Lisa Rose: Click it, click it Kurt.
Kurt Shaver: Yes. You don't want to click that because it sends the default message.
Lisa Rose: Oh, okay.
Kurt Shaver: We don't have quite the time to do that in the default, but I will absolutely click it. I will invite Simon to join my network. I will thank him for liking my post. Again that is just one of the ways that you can kind of do the prospecting elements in there and all these various elements together of both, whether you're searching for somebody based on the database or whether you're just going in and looking at what content that they've actually posted.
Lisa Rose: Right. Well, that's great. All great tips, things I hadn't thought of before. So we have about two minutes left. I had a couple of questions I wanted to ask you. You ready?
Kurt Shaver: Yeah.
Lisa Rose: Can you share too much content? While we're talking about content here, are there over sharers? Is there any bad side to that?
Kurt Shaver: Yeah. So my standard line is you can share too much bad content. You can't really share too much good content. So the real kind of goal there is to get obviously good quality content that your audience is going to really appreciate, right? I mean, if it's great content, they don't mind seeing it every day, but that's a really, really high bar that most people cannot hit, right? So on a realistic level for a B2B salesperson, if you're sharing two or three things a week, that is really going to raise your visibility and credibility above what it is now.
Lisa Rose: But I guess it could do the opposite and hurt your positioning if it's bad content, right?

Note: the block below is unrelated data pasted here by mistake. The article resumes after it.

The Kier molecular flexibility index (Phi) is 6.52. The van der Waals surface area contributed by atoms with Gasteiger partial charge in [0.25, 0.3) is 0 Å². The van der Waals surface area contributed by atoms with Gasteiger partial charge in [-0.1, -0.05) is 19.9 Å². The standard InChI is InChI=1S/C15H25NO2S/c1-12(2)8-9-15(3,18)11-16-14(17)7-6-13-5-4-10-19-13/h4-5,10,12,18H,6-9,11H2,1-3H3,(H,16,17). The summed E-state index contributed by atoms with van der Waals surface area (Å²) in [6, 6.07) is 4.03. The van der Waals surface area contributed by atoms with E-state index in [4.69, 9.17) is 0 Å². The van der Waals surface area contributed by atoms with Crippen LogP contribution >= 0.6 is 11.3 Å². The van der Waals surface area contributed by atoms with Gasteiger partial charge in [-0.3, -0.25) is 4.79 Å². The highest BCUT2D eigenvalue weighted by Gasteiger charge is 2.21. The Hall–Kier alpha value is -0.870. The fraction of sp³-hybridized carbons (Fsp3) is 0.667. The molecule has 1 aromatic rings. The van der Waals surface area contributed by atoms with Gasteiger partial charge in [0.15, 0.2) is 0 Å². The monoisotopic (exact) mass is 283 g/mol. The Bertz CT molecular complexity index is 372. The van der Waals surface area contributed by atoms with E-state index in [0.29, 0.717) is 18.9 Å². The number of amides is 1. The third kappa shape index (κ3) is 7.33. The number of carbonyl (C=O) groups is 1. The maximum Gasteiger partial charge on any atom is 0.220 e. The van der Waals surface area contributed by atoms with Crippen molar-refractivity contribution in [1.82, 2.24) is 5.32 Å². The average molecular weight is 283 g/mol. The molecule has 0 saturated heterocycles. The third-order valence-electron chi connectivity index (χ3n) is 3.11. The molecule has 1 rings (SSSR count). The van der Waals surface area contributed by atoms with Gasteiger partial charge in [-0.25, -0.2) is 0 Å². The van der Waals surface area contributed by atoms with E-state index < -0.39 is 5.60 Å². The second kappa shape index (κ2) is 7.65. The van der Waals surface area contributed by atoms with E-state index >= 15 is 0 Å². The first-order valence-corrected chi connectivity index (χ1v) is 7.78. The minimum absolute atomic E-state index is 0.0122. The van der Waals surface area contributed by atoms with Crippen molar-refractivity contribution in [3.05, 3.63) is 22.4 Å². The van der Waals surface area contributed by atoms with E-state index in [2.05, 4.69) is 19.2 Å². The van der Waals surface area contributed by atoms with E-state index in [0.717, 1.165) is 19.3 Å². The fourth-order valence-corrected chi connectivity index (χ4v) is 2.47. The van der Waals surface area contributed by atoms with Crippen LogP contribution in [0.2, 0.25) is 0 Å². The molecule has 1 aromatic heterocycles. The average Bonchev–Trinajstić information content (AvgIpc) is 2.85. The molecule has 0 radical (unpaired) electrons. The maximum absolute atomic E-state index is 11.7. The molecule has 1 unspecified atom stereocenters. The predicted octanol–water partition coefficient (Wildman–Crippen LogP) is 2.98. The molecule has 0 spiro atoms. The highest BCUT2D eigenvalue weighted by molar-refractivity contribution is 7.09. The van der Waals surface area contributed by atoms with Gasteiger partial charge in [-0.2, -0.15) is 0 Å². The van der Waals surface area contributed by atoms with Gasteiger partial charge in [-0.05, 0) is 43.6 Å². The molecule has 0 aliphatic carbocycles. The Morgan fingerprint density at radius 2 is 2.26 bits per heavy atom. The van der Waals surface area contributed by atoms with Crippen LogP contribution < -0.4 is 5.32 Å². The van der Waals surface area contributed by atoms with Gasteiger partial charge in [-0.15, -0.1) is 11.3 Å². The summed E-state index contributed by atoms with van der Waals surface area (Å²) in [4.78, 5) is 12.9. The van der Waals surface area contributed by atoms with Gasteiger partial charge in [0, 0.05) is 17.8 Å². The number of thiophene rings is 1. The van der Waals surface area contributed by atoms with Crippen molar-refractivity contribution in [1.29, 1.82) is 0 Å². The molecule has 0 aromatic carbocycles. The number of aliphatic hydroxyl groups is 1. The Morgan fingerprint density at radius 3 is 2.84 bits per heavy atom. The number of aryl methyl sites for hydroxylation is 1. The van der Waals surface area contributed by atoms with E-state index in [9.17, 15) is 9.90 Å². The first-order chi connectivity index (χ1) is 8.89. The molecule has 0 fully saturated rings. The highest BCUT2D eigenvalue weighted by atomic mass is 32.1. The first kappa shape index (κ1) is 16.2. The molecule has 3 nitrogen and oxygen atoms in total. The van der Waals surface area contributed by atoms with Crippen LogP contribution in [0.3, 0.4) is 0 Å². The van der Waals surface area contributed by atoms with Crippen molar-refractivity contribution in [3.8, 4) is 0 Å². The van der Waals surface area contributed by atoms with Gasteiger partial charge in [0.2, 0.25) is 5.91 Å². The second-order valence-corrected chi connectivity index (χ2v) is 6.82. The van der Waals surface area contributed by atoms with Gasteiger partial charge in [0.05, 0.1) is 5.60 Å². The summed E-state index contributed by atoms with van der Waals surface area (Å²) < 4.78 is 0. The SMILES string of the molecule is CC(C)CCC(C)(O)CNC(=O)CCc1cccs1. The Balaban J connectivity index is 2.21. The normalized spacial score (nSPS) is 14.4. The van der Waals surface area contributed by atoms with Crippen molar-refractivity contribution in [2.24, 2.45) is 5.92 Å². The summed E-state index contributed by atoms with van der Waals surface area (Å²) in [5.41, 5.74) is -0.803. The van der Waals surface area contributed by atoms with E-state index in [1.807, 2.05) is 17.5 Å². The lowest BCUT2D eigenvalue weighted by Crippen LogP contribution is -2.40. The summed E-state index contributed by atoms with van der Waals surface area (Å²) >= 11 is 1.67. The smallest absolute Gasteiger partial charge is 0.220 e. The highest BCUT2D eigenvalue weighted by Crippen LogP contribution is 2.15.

Kurt Shaver: Right. Absolutely.
Lisa Rose: How about what would you say is the biggest mistake people make on LinkedIn?
Kurt Shaver: The biggest mistake people make on LinkedIn is just being passive on it, right? They think that LinkedIn is like a health club and just because they joined it and got the card in the wallet, that they're automatically going to get these great results for it and it doesn't quite work that way, right. You actually have to show up in the gym. I mean, Lisa, I know you're really into fitness, so you know that just having the card in the wallet, saying "I'm a member," it doesn't work. You got to get in there and you got to work it, you got to be regular and you got to be disciplined and methodical and just take a little step forward every day and that's going to end up producing great results.
Lisa Rose: Okay. Well, we promise to be brief and bright and bring it in 19 minutes and we're about at that time. This is Lisa Rose. I'm with the Brooks Group. Feel free to reach out to me through the web. Kurt, would you like to give some background on you yourself?
Kurt Shaver: Yeah, sure. I'll leave them with this slide, if they just want to connect with me. If you want to get more of LinkedIn tips, you can either send me a LinkedIn invitation and we'll connect on LinkedIn or you can visit my website and join my mail list where I send out tips every week.
Lisa Rose: Well, thanks for having lunch with us or breakfast depending on which Coast or country you're in. So, thanks for joining us and we hope you'll join us next time in our series on Briefinars for Sales Leaders. Have a good day.